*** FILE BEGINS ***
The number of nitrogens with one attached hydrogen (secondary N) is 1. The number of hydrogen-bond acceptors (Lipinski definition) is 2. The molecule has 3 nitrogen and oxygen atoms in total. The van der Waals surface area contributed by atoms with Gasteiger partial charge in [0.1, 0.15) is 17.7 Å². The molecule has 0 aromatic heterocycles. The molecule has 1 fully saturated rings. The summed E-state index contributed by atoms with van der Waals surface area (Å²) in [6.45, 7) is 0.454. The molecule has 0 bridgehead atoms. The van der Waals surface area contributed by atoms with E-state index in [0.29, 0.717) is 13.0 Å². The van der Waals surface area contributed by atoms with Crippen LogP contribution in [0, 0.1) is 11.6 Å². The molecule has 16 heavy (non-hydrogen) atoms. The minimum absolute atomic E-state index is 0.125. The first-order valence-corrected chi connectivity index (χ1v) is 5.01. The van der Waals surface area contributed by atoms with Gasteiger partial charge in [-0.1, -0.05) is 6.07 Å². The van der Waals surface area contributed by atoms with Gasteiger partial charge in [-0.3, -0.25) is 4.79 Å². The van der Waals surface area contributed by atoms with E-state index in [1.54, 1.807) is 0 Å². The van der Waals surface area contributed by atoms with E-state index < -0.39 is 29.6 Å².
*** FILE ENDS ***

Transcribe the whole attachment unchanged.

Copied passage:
The number of nitrogens with one attached hydrogen (secondary N) is 1. The number of hydrogen-bond acceptors (Lipinski definition) is 2. The molecule has 3 nitrogen and oxygen atoms in total. The van der Waals surface area contributed by atoms with Gasteiger partial charge in [0.1, 0.15) is 17.7 Å². The molecule has 0 aromatic heterocycles. The molecule has 1 fully saturated rings. The summed E-state index contributed by atoms with van der Waals surface area (Å²) in [6.45, 7) is 0.454. The molecule has 0 bridgehead atoms. The van der Waals surface area contributed by atoms with E-state index in [0.29, 0.717) is 13.0 Å². The van der Waals surface area contributed by atoms with Crippen LogP contribution in [0, 0.1) is 11.6 Å². The molecule has 16 heavy (non-hydrogen) atoms. The minimum absolute atomic E-state index is 0.125. The first-order valence-corrected chi connectivity index (χ1v) is 5.01. The van der Waals surface area contributed by atoms with Gasteiger partial charge in [-0.1, -0.05) is 6.07 Å². The van der Waals surface area contributed by atoms with Gasteiger partial charge in [-0.3, -0.25) is 4.79 Å². The van der Waals surface area contributed by atoms with E-state index in [1.54, 1.807) is 0 Å². The van der Waals surface area contributed by atoms with E-state index < -0.39 is 29.6 Å².